- Environment simulation with digital twins: this technology is extremely useful when designing a warehouse or making changes to its layout. In fact, it’s possible to test the functioning of the new organisation in a digital environment before altering the way it operates in reality. Already integrated in several WMSs such as Mecalux’s Easy WMS, the digital twin application reduces the margin of error and ensures continuous process improvement.
These are some of the major trends that will revolutionise warehouse operations in the short term. All the same, new technologies and new knowledge that can make logistics processes more efficient are emerging regularly. Therefore, this is by no means a definitive list.
Digital transformation strategies: how to apply them in your logistics company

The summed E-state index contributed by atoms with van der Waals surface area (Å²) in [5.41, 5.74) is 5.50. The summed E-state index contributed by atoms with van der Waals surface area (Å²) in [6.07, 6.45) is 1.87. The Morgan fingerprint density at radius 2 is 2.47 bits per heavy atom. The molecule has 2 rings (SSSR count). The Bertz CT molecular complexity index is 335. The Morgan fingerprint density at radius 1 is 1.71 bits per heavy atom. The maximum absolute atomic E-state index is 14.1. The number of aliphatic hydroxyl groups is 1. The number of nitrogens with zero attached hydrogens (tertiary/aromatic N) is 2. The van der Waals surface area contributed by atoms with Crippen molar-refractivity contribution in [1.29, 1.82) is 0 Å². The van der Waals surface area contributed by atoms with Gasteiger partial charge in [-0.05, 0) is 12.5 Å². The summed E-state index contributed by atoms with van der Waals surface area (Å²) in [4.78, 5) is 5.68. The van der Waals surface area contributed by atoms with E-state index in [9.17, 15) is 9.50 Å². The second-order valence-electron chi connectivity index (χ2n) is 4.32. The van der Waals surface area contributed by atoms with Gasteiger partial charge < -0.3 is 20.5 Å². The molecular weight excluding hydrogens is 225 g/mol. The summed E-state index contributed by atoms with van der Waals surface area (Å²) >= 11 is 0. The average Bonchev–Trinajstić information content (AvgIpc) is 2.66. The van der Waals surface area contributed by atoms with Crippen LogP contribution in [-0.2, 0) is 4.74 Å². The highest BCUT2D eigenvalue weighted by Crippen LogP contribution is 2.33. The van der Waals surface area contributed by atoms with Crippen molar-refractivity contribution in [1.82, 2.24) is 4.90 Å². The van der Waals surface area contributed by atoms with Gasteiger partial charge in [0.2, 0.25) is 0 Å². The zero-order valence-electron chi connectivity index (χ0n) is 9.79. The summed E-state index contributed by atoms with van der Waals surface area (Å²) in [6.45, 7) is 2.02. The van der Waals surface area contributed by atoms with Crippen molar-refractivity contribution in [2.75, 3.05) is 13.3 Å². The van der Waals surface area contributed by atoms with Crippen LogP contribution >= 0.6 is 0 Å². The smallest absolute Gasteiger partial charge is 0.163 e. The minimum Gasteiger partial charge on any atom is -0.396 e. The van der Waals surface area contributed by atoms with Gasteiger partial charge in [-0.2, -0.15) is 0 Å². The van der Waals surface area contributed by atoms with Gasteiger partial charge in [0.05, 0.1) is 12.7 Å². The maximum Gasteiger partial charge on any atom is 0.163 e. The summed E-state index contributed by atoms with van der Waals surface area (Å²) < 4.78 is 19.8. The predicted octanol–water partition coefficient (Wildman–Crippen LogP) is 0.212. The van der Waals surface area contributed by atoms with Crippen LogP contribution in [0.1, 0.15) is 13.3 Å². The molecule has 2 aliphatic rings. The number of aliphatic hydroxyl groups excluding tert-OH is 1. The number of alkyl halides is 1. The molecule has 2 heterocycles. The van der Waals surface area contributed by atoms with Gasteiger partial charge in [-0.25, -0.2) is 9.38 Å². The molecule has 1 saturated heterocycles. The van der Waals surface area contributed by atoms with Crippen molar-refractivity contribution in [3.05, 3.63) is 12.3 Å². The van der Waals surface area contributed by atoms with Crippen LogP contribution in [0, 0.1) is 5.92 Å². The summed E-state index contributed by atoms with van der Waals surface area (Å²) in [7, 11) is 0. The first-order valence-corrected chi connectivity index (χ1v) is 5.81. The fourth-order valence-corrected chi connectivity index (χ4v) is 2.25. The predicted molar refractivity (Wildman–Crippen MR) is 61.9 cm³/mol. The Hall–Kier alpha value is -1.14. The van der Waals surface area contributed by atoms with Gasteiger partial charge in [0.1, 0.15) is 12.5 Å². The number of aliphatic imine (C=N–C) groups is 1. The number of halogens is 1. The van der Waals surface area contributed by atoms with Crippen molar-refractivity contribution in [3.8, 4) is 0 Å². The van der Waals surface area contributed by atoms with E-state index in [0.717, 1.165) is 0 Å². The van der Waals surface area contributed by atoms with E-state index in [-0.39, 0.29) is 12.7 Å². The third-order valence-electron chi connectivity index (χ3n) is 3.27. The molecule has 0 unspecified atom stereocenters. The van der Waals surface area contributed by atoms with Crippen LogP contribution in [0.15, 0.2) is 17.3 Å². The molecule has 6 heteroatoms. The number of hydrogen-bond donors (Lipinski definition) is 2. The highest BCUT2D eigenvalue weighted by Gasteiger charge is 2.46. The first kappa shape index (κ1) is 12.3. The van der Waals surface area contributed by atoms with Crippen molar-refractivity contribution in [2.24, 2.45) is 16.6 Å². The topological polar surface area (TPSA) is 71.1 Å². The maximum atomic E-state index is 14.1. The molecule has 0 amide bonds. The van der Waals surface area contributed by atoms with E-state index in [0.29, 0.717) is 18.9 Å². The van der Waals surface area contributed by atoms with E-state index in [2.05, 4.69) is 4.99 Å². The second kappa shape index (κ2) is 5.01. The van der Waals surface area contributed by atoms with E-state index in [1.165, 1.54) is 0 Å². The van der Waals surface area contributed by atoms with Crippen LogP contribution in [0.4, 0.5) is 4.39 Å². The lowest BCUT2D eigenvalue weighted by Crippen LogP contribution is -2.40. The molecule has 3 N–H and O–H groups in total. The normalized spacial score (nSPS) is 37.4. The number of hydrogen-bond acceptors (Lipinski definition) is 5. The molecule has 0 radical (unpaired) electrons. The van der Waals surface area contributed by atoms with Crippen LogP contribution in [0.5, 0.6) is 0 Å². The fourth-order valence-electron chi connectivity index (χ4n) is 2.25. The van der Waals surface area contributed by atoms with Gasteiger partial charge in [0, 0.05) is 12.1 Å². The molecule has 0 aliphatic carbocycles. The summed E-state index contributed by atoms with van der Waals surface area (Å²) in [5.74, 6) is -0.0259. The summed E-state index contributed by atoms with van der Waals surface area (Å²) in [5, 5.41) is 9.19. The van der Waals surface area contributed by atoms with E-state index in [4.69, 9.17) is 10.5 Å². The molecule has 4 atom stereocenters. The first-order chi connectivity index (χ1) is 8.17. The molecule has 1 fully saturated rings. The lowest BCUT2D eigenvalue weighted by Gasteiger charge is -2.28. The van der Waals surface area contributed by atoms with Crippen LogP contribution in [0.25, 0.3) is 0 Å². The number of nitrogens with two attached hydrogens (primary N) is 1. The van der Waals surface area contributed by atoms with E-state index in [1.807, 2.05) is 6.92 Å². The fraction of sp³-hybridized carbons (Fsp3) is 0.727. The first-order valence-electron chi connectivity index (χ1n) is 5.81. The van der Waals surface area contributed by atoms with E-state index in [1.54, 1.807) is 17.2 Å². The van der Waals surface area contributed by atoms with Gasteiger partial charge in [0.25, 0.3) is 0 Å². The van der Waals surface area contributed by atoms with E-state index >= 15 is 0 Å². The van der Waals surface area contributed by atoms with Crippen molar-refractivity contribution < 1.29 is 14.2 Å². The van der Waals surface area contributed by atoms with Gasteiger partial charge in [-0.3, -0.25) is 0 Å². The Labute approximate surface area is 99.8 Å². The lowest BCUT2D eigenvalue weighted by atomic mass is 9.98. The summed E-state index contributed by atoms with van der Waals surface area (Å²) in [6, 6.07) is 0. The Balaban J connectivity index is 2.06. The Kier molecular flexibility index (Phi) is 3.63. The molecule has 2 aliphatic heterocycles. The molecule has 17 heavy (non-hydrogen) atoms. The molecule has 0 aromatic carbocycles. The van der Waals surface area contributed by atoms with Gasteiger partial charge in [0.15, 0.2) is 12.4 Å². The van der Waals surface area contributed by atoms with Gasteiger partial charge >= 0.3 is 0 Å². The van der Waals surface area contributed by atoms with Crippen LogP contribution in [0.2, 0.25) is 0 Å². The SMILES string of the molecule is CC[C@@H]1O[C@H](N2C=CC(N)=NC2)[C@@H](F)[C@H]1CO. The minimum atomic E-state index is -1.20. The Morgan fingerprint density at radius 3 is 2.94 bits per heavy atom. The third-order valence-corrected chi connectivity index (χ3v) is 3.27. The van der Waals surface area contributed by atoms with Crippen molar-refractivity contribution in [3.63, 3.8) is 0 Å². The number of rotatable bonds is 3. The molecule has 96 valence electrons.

All digital transformation initiatives in logistics have to take into account each company’s particular situation, including the difficulties it faces, the opportunities in its sector and its objectives. Therefore, it’s a good idea to take this step by step:
Establish a starting point and set your targets: the initial analysis should address the current state of the areas most affected by digitalisation. These might include document management (abandoning the use of paper once and for all), available software and hardware, process organisation and the like. This study will provide the foundation for designing the objectives of your digital transformation project.
Guarantee quick budget approval: with clear priorities, internal company bureaucracy can’t be a barrier to making the technology investments required for digital transformation.